St. George Island
After leaving Apalachicola via the John Gorrie Memorial Bridge, U.S. 98 passes through Eastpoint, a small fishing village noted for its seafood houses and oyster boats. In the center of Eastpoint, take a southerly turn onto State Route 300 to St. George Island, located just across the bay from historic Apalachicola.
St. George Island offers the area’s choicest beach vacation accommodations. This 29-mile-long piece of real estate is no wider than a mile at its broadest point, providing easy access to both the seafood-rich waters of Apalachicola Bay and the emerald green waters of the Gulf of Mexico. At the eastern end of the island is St. George State Park, which occupies 1,962 acres. The park has eight miles of undeveloped beaches and dunes and is a combination of sandy coves, salt marshes, and shady pine and oak forests. Camping facilities are available at the state park (electric and water hookups only), and a full-service campground is located on the bay side of the island.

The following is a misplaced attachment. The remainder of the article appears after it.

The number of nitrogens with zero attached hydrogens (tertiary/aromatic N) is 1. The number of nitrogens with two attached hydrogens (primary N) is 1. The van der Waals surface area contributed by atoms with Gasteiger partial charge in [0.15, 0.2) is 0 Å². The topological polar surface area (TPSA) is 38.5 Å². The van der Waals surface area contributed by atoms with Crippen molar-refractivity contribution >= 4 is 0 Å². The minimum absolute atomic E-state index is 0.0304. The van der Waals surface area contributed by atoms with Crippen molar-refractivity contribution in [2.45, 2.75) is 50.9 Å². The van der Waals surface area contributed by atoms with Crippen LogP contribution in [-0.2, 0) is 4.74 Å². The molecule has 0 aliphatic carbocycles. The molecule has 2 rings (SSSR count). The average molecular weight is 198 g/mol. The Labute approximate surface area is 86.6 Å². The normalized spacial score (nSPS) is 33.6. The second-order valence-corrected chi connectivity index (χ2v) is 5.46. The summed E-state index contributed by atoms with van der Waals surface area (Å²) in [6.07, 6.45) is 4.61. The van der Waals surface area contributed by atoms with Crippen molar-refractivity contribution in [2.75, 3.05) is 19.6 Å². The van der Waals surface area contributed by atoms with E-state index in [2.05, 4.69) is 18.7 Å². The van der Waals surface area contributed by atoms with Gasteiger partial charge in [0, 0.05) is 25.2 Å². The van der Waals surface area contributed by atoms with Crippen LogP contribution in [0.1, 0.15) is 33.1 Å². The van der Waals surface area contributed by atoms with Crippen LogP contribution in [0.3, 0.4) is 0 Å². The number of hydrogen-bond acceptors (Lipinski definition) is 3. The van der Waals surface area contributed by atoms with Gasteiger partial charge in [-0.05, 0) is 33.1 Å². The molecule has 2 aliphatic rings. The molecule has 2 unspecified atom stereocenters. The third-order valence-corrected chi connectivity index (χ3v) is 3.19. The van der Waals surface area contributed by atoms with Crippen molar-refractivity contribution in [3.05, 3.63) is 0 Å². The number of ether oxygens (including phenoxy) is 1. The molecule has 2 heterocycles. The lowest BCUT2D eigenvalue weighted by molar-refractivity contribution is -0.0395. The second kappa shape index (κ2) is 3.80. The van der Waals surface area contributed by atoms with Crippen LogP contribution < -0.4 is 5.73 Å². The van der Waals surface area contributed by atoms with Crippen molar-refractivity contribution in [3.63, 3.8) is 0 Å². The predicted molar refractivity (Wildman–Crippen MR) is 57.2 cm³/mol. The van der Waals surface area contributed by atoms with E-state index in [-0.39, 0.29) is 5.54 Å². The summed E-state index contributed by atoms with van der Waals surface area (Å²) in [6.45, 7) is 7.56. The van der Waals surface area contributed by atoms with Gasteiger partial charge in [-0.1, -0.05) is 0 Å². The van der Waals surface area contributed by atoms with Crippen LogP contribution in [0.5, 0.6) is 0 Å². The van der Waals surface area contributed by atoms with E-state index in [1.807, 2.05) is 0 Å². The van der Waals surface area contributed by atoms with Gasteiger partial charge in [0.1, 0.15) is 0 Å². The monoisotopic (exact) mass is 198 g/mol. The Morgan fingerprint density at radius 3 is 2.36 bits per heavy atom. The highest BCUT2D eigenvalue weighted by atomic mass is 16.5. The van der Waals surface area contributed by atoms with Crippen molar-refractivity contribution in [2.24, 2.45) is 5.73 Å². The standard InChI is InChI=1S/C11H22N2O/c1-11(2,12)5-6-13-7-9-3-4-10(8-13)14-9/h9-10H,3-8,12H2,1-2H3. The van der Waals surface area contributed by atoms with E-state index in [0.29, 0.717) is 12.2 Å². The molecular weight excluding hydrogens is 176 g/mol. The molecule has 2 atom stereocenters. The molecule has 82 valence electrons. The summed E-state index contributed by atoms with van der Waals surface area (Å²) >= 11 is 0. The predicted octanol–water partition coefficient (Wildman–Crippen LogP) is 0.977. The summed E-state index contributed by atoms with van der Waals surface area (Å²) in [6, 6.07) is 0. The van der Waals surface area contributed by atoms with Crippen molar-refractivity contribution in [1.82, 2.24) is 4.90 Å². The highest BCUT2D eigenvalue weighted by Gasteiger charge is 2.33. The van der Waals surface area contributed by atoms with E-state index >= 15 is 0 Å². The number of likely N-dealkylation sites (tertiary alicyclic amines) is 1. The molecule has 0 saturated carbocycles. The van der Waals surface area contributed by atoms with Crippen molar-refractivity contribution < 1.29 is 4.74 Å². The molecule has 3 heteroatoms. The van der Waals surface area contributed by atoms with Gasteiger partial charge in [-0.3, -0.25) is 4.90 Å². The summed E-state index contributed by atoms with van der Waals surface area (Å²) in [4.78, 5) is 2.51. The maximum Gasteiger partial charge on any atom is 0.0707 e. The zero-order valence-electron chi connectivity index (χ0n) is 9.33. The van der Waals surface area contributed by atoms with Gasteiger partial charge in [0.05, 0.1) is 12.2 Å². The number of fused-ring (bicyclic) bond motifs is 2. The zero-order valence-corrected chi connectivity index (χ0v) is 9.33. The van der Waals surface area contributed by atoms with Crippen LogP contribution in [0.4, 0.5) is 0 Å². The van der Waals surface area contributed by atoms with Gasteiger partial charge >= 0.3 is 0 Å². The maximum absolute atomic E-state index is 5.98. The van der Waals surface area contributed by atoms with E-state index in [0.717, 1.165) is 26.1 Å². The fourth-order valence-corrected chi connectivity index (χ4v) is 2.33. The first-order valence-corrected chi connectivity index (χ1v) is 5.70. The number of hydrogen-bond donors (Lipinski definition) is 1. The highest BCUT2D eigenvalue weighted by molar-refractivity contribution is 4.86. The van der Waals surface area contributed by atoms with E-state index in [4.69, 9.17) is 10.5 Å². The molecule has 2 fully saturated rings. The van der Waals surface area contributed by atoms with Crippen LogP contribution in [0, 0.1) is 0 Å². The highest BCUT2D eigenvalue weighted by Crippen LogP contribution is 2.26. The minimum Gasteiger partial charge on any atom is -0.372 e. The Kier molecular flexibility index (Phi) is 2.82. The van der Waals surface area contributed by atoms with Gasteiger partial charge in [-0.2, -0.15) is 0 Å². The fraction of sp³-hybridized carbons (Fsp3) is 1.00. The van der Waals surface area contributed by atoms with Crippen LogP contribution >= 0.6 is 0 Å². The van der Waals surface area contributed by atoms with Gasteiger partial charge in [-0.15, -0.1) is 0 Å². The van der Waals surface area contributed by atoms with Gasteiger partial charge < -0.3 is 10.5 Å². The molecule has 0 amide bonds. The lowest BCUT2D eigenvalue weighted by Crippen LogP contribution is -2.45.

Although St. George Island is one of the more developed areas along the Forgotten Coast, you will see no high-rises, shopping malls, movie theaters, fast-food restaurants, or traffic lights. And generally, you’ll hear no noise, either. It is a good place to relax, to enjoy nature, to view fabulous sunsets, and to become “forgotten.” Charters for fishing, sight-seeing, nature cruises, and kayaking are offered on the island. A charter company called Journeys of St. George Island (850-927-3259, www.sgislandjourneys.com) tailors excursions to any need and preference, from short kayak tours to all-day boat trips to enjoy shelling, fishing, bird-watching, and dolphin-watching, and to glean a close-up view to the Cape St. George lighthouse.
Continue east along U.S. 98 from Eastpoint to Carrabelle Beach. This shoreline and the nearby barrier Dog Island were training grounds for American amphibious units during World War II. Camp Gordon Johnston Museum, located on Marine Street in Carrabelle, commemorates their wartime activities. (Phone 850-697-8575 or visit www.campgordonjohnston.com for more information.)